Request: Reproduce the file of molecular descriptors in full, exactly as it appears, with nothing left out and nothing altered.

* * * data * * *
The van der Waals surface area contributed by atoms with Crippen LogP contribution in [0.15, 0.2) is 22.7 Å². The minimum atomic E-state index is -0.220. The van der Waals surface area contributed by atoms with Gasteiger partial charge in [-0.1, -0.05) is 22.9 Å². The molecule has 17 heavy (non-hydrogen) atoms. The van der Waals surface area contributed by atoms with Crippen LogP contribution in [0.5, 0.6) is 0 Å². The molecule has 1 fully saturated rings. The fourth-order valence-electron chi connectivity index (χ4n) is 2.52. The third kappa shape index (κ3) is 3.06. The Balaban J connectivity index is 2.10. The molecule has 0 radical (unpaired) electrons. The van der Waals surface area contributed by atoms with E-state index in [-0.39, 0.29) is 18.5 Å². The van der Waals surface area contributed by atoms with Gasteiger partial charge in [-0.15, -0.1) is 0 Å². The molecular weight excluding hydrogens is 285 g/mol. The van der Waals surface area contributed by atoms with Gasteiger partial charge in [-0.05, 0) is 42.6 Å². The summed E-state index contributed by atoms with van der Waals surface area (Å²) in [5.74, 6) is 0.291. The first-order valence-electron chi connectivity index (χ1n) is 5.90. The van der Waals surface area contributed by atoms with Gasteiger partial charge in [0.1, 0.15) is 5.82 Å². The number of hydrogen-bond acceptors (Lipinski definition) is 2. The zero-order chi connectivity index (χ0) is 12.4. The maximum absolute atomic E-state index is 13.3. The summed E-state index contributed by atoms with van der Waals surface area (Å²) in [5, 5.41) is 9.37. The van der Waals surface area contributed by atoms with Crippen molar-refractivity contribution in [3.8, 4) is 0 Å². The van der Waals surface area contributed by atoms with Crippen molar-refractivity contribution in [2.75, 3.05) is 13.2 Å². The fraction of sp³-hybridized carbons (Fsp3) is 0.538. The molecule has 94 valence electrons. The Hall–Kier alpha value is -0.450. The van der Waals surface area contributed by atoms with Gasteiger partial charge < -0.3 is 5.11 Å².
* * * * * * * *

The van der Waals surface area contributed by atoms with Crippen LogP contribution in [0.15, 0.2) is 22.7 Å². The minimum atomic E-state index is -0.220. The van der Waals surface area contributed by atoms with Gasteiger partial charge in [-0.1, -0.05) is 22.9 Å². The molecule has 17 heavy (non-hydrogen) atoms. The van der Waals surface area contributed by atoms with Crippen LogP contribution in [0.5, 0.6) is 0 Å². The molecule has 1 fully saturated rings. The fourth-order valence-electron chi connectivity index (χ4n) is 2.52. The third kappa shape index (κ3) is 3.06. The Balaban J connectivity index is 2.10. The molecule has 0 radical (unpaired) electrons. The van der Waals surface area contributed by atoms with E-state index in [-0.39, 0.29) is 18.5 Å². The van der Waals surface area contributed by atoms with Gasteiger partial charge in [-0.15, -0.1) is 0 Å². The molecular weight excluding hydrogens is 285 g/mol. The van der Waals surface area contributed by atoms with Gasteiger partial charge in [-0.05, 0) is 42.6 Å². The summed E-state index contributed by atoms with van der Waals surface area (Å²) in [5.74, 6) is 0.291. The first-order valence-electron chi connectivity index (χ1n) is 5.90. The van der Waals surface area contributed by atoms with Gasteiger partial charge in [0.1, 0.15) is 5.82 Å². The number of hydrogen-bond acceptors (Lipinski definition) is 2. The zero-order chi connectivity index (χ0) is 12.4. The maximum absolute atomic E-state index is 13.3. The summed E-state index contributed by atoms with van der Waals surface area (Å²) in [5, 5.41) is 9.37. The van der Waals surface area contributed by atoms with Crippen molar-refractivity contribution in [3.8, 4) is 0 Å². The van der Waals surface area contributed by atoms with Crippen molar-refractivity contribution in [2.75, 3.05) is 13.2 Å². The fraction of sp³-hybridized carbons (Fsp3) is 0.538. The molecule has 94 valence electrons. The Hall–Kier alpha value is -0.450. The van der Waals surface area contributed by atoms with Gasteiger partial charge < -0.3 is 5.11 Å².